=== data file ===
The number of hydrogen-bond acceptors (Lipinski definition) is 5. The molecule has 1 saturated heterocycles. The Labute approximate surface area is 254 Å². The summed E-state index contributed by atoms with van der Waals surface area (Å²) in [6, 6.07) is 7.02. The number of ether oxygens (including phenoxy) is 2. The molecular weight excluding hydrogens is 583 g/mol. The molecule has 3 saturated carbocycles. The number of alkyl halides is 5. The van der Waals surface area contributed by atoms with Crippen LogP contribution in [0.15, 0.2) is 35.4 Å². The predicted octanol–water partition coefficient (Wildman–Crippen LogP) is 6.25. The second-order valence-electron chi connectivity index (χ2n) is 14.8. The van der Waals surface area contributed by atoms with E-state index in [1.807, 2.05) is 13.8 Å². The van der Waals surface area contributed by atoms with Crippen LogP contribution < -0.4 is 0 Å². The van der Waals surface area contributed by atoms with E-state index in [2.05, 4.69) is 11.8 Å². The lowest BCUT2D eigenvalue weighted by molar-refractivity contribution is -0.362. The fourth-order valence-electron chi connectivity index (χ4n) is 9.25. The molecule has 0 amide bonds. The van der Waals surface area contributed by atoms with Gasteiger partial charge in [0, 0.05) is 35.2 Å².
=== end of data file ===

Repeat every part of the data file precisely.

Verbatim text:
The number of hydrogen-bond acceptors (Lipinski definition) is 5. The molecule has 1 saturated heterocycles. The Labute approximate surface area is 254 Å². The summed E-state index contributed by atoms with van der Waals surface area (Å²) in [6, 6.07) is 7.02. The number of ether oxygens (including phenoxy) is 2. The molecular weight excluding hydrogens is 583 g/mol. The molecule has 3 saturated carbocycles. The number of alkyl halides is 5. The van der Waals surface area contributed by atoms with Crippen LogP contribution in [0.15, 0.2) is 35.4 Å². The predicted octanol–water partition coefficient (Wildman–Crippen LogP) is 6.25. The second-order valence-electron chi connectivity index (χ2n) is 14.8. The van der Waals surface area contributed by atoms with E-state index in [1.807, 2.05) is 13.8 Å². The van der Waals surface area contributed by atoms with Crippen LogP contribution < -0.4 is 0 Å². The van der Waals surface area contributed by atoms with E-state index in [2.05, 4.69) is 11.8 Å². The lowest BCUT2D eigenvalue weighted by molar-refractivity contribution is -0.362. The fourth-order valence-electron chi connectivity index (χ4n) is 9.25. The molecule has 0 amide bonds. The van der Waals surface area contributed by atoms with Gasteiger partial charge in [0, 0.05) is 35.2 Å².